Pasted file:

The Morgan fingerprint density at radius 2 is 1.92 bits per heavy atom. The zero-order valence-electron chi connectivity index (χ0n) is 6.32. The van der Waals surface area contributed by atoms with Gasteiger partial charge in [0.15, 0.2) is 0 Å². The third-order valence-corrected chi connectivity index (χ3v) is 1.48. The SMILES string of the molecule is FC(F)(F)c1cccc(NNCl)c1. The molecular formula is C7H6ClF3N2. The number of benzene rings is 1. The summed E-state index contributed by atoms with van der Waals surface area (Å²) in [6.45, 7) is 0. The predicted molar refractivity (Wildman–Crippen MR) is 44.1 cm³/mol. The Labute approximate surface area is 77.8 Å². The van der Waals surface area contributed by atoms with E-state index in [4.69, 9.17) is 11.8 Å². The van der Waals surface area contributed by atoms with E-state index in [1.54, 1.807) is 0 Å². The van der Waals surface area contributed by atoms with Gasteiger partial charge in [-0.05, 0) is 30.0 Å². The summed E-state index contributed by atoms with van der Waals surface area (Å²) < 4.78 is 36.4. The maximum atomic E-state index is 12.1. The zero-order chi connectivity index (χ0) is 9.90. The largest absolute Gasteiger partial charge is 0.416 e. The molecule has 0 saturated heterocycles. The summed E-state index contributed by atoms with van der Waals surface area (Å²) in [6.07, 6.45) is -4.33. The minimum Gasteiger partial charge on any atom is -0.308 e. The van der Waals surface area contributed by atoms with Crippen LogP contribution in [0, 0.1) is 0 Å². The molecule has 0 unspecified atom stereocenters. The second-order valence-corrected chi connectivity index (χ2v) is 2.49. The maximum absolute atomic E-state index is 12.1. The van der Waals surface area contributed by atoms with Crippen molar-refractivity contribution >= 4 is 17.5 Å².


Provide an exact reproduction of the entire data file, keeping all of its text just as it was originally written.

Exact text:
The Morgan fingerprint density at radius 2 is 1.92 bits per heavy atom. The zero-order valence-electron chi connectivity index (χ0n) is 6.32. The van der Waals surface area contributed by atoms with Gasteiger partial charge in [0.15, 0.2) is 0 Å². The third-order valence-corrected chi connectivity index (χ3v) is 1.48. The SMILES string of the molecule is FC(F)(F)c1cccc(NNCl)c1. The molecular formula is C7H6ClF3N2. The number of benzene rings is 1. The summed E-state index contributed by atoms with van der Waals surface area (Å²) in [6.45, 7) is 0. The predicted molar refractivity (Wildman–Crippen MR) is 44.1 cm³/mol. The Labute approximate surface area is 77.8 Å². The van der Waals surface area contributed by atoms with E-state index in [4.69, 9.17) is 11.8 Å². The van der Waals surface area contributed by atoms with E-state index in [1.54, 1.807) is 0 Å². The van der Waals surface area contributed by atoms with Gasteiger partial charge in [-0.05, 0) is 30.0 Å². The summed E-state index contributed by atoms with van der Waals surface area (Å²) < 4.78 is 36.4. The maximum atomic E-state index is 12.1. The zero-order chi connectivity index (χ0) is 9.90. The largest absolute Gasteiger partial charge is 0.416 e. The molecule has 0 saturated heterocycles. The summed E-state index contributed by atoms with van der Waals surface area (Å²) in [6.07, 6.45) is -4.33. The minimum Gasteiger partial charge on any atom is -0.308 e. The van der Waals surface area contributed by atoms with Crippen LogP contribution in [0, 0.1) is 0 Å². The molecule has 0 unspecified atom stereocenters. The second-order valence-corrected chi connectivity index (χ2v) is 2.49. The maximum absolute atomic E-state index is 12.1. The van der Waals surface area contributed by atoms with Crippen molar-refractivity contribution >= 4 is 17.5 Å².